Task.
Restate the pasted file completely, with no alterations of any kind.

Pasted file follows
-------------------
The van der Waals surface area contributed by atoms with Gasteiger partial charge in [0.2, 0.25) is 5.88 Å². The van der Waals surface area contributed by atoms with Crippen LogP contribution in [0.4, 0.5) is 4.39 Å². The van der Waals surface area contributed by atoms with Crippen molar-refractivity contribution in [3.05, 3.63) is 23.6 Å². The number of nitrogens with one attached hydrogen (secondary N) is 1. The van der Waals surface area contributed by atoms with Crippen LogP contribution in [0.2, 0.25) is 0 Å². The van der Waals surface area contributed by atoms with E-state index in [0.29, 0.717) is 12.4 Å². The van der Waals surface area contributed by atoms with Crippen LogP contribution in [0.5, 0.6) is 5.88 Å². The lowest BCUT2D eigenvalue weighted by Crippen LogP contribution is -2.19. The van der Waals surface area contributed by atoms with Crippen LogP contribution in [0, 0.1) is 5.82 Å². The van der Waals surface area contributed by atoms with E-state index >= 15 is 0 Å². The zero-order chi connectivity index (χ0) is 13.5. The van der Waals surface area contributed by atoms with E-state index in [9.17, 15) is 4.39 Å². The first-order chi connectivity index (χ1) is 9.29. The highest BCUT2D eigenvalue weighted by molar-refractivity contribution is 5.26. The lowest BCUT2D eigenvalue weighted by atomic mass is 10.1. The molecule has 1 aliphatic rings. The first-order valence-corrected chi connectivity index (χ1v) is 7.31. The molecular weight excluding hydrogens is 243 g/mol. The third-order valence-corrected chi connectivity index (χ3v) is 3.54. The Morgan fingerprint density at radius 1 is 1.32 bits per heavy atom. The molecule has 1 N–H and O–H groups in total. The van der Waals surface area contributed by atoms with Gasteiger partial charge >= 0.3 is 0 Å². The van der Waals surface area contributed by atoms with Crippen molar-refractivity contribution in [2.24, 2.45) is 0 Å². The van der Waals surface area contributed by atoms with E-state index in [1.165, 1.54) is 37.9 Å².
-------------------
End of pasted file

The van der Waals surface area contributed by atoms with Gasteiger partial charge in [0.2, 0.25) is 5.88 Å². The van der Waals surface area contributed by atoms with Crippen LogP contribution in [0.4, 0.5) is 4.39 Å². The van der Waals surface area contributed by atoms with Crippen molar-refractivity contribution in [3.05, 3.63) is 23.6 Å². The number of nitrogens with one attached hydrogen (secondary N) is 1. The van der Waals surface area contributed by atoms with Crippen LogP contribution in [0.2, 0.25) is 0 Å². The van der Waals surface area contributed by atoms with E-state index in [0.29, 0.717) is 12.4 Å². The van der Waals surface area contributed by atoms with Crippen LogP contribution in [0.5, 0.6) is 5.88 Å². The lowest BCUT2D eigenvalue weighted by Crippen LogP contribution is -2.19. The van der Waals surface area contributed by atoms with Crippen LogP contribution in [0, 0.1) is 5.82 Å². The van der Waals surface area contributed by atoms with E-state index >= 15 is 0 Å². The zero-order chi connectivity index (χ0) is 13.5. The van der Waals surface area contributed by atoms with E-state index in [9.17, 15) is 4.39 Å². The first-order chi connectivity index (χ1) is 9.29. The highest BCUT2D eigenvalue weighted by molar-refractivity contribution is 5.26. The lowest BCUT2D eigenvalue weighted by atomic mass is 10.1. The molecule has 1 aliphatic rings. The first-order valence-corrected chi connectivity index (χ1v) is 7.31. The molecular weight excluding hydrogens is 243 g/mol. The third-order valence-corrected chi connectivity index (χ3v) is 3.54. The Morgan fingerprint density at radius 1 is 1.32 bits per heavy atom. The molecule has 1 N–H and O–H groups in total. The van der Waals surface area contributed by atoms with Gasteiger partial charge >= 0.3 is 0 Å². The van der Waals surface area contributed by atoms with Crippen molar-refractivity contribution in [2.24, 2.45) is 0 Å². The van der Waals surface area contributed by atoms with E-state index in [1.165, 1.54) is 37.9 Å².